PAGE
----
traditional armor can emerge from
a tough battle with just cosmetic
Ablative armor is designed to
negate damage by being damaged!
Ablation is the removal of material
from vaporizing or chipping. The
materials are tough, but with low
hardness. Ablative plates are
efficient at dissipating energy,
transmitting less of an impact to
the rest of the bot compared to
traditional armor. They work well
against blunt spinners. They also
can be effective against drum bots,
whose typically small teeth eat
chunks out of the armor instead of
launching the robot. Thick wooden
plates can work as ablative armor,
however, they result in a lot of
visible damage that can cost points.
Make sure the judges know your
armor is supposed to ablate.
Another disadvantage is that it has
to be changed frequently.
Reactive armor, as the name
implies, reacts against blows. One
example is rubber layered metal
sandwiches. This works as a shock
mounted armor, dissipating energy
within the armor itself. A number of
reactive types (such as the explosive
type found on military tanks) or high
potential capacitive discharge types
are ruled out by most event’s tech regs.
Completing our trio of threes,
there are three typical types of drive
systems: treads, legs, and wheels.
Tank-style treads give excellent
32 SERVO 07.2009
traction and are difficult to high-center. However, they waste a lot
of energy when turning and can
be slow during turns. Treads are
also prone to getting knocked off.
They do show well, and are quite
fun to drive.
Legs have several disadvantages. They are complex to build
and control, and usually not sturdy
enough to survive combat. They
also raise the center of gravity of
the bot, leaving them prone to
tipping. The advantage is that
most events give a large weight
allowance — up to 100% — for true
walkers (as opposed to shufflers).
In the very rare event where the
bot is off-road or on a very uneven
surface, legged walkers might show
Wheeled bots are the overwhelming design in combat today.
Wheel types include pneumatic,
(often foam filled), solid, or foam
(typically used in smaller bots).
Two main types of steering are
used (Yep, breaking our string of
threes). Ackerman steering —
common to automobiles — uses
fixed drive on two wheels with a
smaller motor for steering. This is
a very effective system for high
speeds, allowing straight driving.
Turning in tight quarters can require
the “back and fill” technique,
leaving it vulnerable to attack.
Tank-style steering is much
more popular. Each side — no matter how many wheels — is driven
separately. This means to go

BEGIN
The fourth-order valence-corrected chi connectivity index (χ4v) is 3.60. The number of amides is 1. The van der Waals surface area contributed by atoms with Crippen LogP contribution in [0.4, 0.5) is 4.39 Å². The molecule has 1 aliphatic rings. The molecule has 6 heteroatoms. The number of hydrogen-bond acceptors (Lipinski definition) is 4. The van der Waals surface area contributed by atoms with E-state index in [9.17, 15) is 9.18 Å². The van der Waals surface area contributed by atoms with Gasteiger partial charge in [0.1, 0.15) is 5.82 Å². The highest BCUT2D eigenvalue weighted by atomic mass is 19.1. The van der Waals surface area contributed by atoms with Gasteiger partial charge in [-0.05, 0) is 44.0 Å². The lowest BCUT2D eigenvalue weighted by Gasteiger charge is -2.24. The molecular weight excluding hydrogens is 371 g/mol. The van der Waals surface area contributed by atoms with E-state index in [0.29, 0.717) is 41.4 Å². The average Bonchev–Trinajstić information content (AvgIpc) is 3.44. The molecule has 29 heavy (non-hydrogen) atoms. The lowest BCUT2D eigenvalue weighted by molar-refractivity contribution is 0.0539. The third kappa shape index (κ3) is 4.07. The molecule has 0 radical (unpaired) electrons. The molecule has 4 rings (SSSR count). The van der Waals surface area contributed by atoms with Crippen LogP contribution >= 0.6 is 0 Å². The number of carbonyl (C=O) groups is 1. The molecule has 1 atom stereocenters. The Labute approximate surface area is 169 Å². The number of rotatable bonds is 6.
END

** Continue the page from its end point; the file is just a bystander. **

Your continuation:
straight, each must have identical
speed which is often difficult to
calibrate. Turning is accomplished
by having one side at a different
speed, or even running in the
opposite direction. This allows for
very maneuverable robots.
Tank drive bots usually use two
or four driven wheels. With two
wheels, a lot of weight can be saved.
Another form of support is usually
implemented, like a caster, ball
transfer, or slide. In this design, the
wheels work best if they’re near the
center of gravity for traction and quick
turning. If a secondary support is
not used and if the wheels are off
the center of gravity, the bot is a
“front dragger” or “rear dragger”
which fits nicely with an offensive or
defensive wedge design (Photo 6).
Multi Wheel Drive
Often, all four (or more) wheels
are driven, making the bot easier
to drive straight. This also allows
redundancy against damage. A few
robots use six or even eight wheels.
While being very stable, these do
suffer from turning friction
problems like a tank tread.
Professor Marco has a nice
dissertation on the theory of c.g.
versus drive wheel placement, which
is worth reading in the book.
Another major design factor is
invertibility. This affects the drive
system — among other things —
because the wheels might need to
be greater in diameter than the
thickness of the structure. Another
solution is to have an “SRiMech” or
Self Righting Mechanism. This can
be a hoop, pole, or active element
to flip the bot back over. This
includes wedges or spikes on any
flat sides of the bot, so it can’t get
balanced on a side or end.
Chapter 2 concludes with
a long section on tools and
equipment, again worth a read.
This short summary covered
21 pages of dense and fascinating
material. To get the whole knowledge
base, join the over 4,000 people who’ve
downloaded the tutorial so far.
Look for summaries of other
chapters on other topics in future
editions of SERVO’s Combat Zone. SV